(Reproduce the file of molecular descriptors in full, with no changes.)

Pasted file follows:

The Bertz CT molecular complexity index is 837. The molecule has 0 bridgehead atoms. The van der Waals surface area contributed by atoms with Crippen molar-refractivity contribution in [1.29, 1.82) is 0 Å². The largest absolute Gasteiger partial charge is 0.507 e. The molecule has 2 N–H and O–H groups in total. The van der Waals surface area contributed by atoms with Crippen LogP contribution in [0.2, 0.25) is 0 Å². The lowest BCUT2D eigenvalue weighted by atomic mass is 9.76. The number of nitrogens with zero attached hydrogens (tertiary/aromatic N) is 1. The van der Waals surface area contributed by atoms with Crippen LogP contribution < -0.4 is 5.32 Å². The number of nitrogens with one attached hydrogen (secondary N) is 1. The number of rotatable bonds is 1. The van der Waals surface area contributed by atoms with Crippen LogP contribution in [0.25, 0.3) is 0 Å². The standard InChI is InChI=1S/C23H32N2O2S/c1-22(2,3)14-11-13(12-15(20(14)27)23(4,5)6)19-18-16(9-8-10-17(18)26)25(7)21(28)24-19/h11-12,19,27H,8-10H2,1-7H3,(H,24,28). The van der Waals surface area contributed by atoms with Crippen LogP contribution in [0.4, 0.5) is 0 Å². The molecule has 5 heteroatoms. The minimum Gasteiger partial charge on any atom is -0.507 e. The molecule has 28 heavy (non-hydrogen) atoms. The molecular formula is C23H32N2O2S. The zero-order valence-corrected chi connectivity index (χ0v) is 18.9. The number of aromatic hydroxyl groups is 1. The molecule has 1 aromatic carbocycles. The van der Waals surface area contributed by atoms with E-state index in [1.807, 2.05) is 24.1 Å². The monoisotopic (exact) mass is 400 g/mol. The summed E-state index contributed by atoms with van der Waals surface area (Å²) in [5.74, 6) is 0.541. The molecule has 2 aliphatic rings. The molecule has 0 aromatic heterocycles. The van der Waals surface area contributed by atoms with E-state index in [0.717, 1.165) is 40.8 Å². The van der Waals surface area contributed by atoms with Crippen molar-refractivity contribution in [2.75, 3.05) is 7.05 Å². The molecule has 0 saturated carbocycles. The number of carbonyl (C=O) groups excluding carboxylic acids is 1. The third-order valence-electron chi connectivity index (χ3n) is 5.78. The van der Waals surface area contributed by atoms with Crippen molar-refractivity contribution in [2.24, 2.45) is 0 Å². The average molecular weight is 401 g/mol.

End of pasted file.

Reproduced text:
The Bertz CT molecular complexity index is 837. The molecule has 0 bridgehead atoms. The van der Waals surface area contributed by atoms with Crippen molar-refractivity contribution in [1.29, 1.82) is 0 Å². The largest absolute Gasteiger partial charge is 0.507 e. The molecule has 2 N–H and O–H groups in total. The van der Waals surface area contributed by atoms with Crippen LogP contribution in [0.2, 0.25) is 0 Å². The lowest BCUT2D eigenvalue weighted by atomic mass is 9.76. The number of nitrogens with zero attached hydrogens (tertiary/aromatic N) is 1. The van der Waals surface area contributed by atoms with Crippen LogP contribution < -0.4 is 5.32 Å². The number of nitrogens with one attached hydrogen (secondary N) is 1. The number of rotatable bonds is 1. The van der Waals surface area contributed by atoms with Crippen LogP contribution in [0.25, 0.3) is 0 Å². The standard InChI is InChI=1S/C23H32N2O2S/c1-22(2,3)14-11-13(12-15(20(14)27)23(4,5)6)19-18-16(9-8-10-17(18)26)25(7)21(28)24-19/h11-12,19,27H,8-10H2,1-7H3,(H,24,28). The van der Waals surface area contributed by atoms with Crippen LogP contribution in [0.4, 0.5) is 0 Å². The molecule has 5 heteroatoms. The minimum Gasteiger partial charge on any atom is -0.507 e. The molecule has 28 heavy (non-hydrogen) atoms. The molecular formula is C23H32N2O2S. The zero-order valence-corrected chi connectivity index (χ0v) is 18.9. The number of aromatic hydroxyl groups is 1. The molecule has 1 aromatic carbocycles. The van der Waals surface area contributed by atoms with E-state index in [1.807, 2.05) is 24.1 Å². The monoisotopic (exact) mass is 400 g/mol. The summed E-state index contributed by atoms with van der Waals surface area (Å²) in [5.74, 6) is 0.541. The molecule has 2 aliphatic rings. The molecule has 0 aromatic heterocycles. The van der Waals surface area contributed by atoms with E-state index in [0.717, 1.165) is 40.8 Å². The van der Waals surface area contributed by atoms with Crippen molar-refractivity contribution in [2.75, 3.05) is 7.05 Å². The molecule has 0 saturated carbocycles. The number of carbonyl (C=O) groups excluding carboxylic acids is 1. The third-order valence-electron chi connectivity index (χ3n) is 5.78. The van der Waals surface area contributed by atoms with Crippen molar-refractivity contribution in [2.24, 2.45) is 0 Å². The average molecular weight is 401 g/mol.